“I’m Not a Biologist”: A Hayekian Perspective on the Judge’s Implementation of Knowledge and the Umpire Analogy

Author: Mark Edward Blankenship Jr.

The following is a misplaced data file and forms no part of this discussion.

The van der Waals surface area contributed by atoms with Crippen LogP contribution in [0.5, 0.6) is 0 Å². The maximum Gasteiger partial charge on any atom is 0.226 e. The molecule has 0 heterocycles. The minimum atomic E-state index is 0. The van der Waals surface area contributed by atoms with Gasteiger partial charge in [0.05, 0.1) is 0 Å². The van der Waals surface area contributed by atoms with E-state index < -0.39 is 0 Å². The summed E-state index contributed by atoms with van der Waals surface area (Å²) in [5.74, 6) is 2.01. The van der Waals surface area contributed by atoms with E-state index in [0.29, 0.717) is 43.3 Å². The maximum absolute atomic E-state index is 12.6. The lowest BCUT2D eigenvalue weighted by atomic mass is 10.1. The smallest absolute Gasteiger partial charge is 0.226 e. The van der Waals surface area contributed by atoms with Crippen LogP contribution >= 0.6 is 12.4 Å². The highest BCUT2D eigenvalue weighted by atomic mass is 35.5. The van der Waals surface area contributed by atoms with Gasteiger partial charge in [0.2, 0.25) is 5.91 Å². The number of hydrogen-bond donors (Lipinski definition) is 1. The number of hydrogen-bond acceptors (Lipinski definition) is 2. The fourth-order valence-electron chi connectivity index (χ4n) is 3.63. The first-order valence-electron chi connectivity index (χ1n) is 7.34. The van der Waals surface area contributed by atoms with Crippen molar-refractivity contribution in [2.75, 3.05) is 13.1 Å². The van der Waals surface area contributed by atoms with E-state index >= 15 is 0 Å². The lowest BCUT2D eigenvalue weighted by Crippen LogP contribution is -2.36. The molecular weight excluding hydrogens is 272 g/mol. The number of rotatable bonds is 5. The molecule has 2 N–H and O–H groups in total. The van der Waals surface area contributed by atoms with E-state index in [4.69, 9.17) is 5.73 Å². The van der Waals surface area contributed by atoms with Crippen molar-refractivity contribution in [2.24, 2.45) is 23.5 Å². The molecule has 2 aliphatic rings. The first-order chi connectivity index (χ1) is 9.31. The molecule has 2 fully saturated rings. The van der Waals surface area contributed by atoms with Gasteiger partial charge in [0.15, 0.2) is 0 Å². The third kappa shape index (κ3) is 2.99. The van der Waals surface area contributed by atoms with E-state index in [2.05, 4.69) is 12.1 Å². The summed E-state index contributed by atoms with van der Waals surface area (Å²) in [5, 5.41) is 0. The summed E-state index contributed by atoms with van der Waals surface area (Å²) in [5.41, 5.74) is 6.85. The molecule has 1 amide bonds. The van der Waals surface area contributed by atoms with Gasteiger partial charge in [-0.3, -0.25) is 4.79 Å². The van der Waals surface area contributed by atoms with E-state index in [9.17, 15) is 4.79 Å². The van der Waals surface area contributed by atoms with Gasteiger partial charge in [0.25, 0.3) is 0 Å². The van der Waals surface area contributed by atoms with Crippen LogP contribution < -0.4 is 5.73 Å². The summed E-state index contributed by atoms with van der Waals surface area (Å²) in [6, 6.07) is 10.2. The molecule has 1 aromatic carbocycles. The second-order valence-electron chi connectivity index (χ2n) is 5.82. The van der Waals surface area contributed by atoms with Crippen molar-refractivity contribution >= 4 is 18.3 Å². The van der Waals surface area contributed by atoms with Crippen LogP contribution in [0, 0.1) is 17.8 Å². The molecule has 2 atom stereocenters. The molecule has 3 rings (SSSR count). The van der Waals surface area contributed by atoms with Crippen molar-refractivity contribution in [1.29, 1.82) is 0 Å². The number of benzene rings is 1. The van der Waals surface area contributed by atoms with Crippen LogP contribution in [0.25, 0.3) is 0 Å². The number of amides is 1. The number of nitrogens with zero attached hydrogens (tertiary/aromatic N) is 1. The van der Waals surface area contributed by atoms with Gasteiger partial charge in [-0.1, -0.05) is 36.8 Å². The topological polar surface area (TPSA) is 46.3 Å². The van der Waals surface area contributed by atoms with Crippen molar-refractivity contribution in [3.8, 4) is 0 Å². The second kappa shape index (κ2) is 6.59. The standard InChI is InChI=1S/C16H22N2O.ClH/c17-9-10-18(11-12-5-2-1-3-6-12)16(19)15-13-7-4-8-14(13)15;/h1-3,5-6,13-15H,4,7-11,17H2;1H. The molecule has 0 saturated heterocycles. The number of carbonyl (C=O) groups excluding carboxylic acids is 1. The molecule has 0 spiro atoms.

While the renowned metaphor of judges as umpires has continued to hold relevancy, it has continued to face scrutiny in recent years.   Moreover, the metes and bounds of judges are still arguably ambiguous to this very day.  As Justice Kagan put it, “because it wrongly implies that high-court judging ‘is a kind of robotic enterprise . . . that everything is clear cut.’”    This legal juxtaposition raises immense concerns about (a) the degree of knowledge necessary to play by the rules in a technologically advancing society, and (b) the roles and expectations of our justice system, especially within the Supreme Court of the United States (SCOTUS), which for years has become labeled as “anti-science.”   How can justices improve in applying the rules?  How does one effectively interpret the rules and laws of a nation for the good of the people when society falls into a state of educational regression?   Is there a way that SCOTUS can make better informed decisions?  Overall, knowledge of the rules alone would not be enough.

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